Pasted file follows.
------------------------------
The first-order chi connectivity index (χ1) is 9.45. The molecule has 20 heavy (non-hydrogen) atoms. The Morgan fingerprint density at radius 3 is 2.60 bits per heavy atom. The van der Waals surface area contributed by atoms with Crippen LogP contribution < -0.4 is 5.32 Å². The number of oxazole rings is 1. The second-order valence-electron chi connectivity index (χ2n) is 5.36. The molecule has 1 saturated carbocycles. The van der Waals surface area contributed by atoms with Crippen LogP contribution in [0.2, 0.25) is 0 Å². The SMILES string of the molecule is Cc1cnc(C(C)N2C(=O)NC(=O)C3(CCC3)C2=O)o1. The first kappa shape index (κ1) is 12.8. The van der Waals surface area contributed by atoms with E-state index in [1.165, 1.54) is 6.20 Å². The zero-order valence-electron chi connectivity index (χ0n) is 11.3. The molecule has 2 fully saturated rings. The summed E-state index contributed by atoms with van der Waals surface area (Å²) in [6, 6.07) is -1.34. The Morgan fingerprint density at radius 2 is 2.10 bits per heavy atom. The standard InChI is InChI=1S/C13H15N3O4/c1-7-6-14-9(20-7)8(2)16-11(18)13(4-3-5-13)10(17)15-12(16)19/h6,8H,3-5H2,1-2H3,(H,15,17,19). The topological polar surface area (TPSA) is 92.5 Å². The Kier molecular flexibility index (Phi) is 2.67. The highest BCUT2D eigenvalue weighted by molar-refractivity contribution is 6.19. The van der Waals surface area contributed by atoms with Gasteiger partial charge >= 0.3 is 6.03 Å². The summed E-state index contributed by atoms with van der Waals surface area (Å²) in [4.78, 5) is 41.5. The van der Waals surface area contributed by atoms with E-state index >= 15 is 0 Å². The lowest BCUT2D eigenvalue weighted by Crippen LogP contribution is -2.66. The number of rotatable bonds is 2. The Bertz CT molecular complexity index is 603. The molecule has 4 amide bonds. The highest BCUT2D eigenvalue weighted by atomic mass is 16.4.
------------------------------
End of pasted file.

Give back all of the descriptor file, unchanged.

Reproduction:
The first-order chi connectivity index (χ1) is 9.45. The molecule has 20 heavy (non-hydrogen) atoms. The Morgan fingerprint density at radius 3 is 2.60 bits per heavy atom. The van der Waals surface area contributed by atoms with Crippen LogP contribution < -0.4 is 5.32 Å². The number of oxazole rings is 1. The second-order valence-electron chi connectivity index (χ2n) is 5.36. The molecule has 1 saturated carbocycles. The van der Waals surface area contributed by atoms with Crippen LogP contribution in [0.2, 0.25) is 0 Å². The SMILES string of the molecule is Cc1cnc(C(C)N2C(=O)NC(=O)C3(CCC3)C2=O)o1. The first kappa shape index (κ1) is 12.8. The van der Waals surface area contributed by atoms with E-state index in [1.165, 1.54) is 6.20 Å². The zero-order valence-electron chi connectivity index (χ0n) is 11.3. The molecule has 2 fully saturated rings. The summed E-state index contributed by atoms with van der Waals surface area (Å²) in [6, 6.07) is -1.34. The Morgan fingerprint density at radius 2 is 2.10 bits per heavy atom. The standard InChI is InChI=1S/C13H15N3O4/c1-7-6-14-9(20-7)8(2)16-11(18)13(4-3-5-13)10(17)15-12(16)19/h6,8H,3-5H2,1-2H3,(H,15,17,19). The topological polar surface area (TPSA) is 92.5 Å². The Kier molecular flexibility index (Phi) is 2.67. The highest BCUT2D eigenvalue weighted by molar-refractivity contribution is 6.19. The van der Waals surface area contributed by atoms with Gasteiger partial charge >= 0.3 is 6.03 Å². The summed E-state index contributed by atoms with van der Waals surface area (Å²) in [4.78, 5) is 41.5. The van der Waals surface area contributed by atoms with E-state index >= 15 is 0 Å². The lowest BCUT2D eigenvalue weighted by Crippen LogP contribution is -2.66. The number of rotatable bonds is 2. The Bertz CT molecular complexity index is 603. The molecule has 4 amide bonds. The highest BCUT2D eigenvalue weighted by atomic mass is 16.4.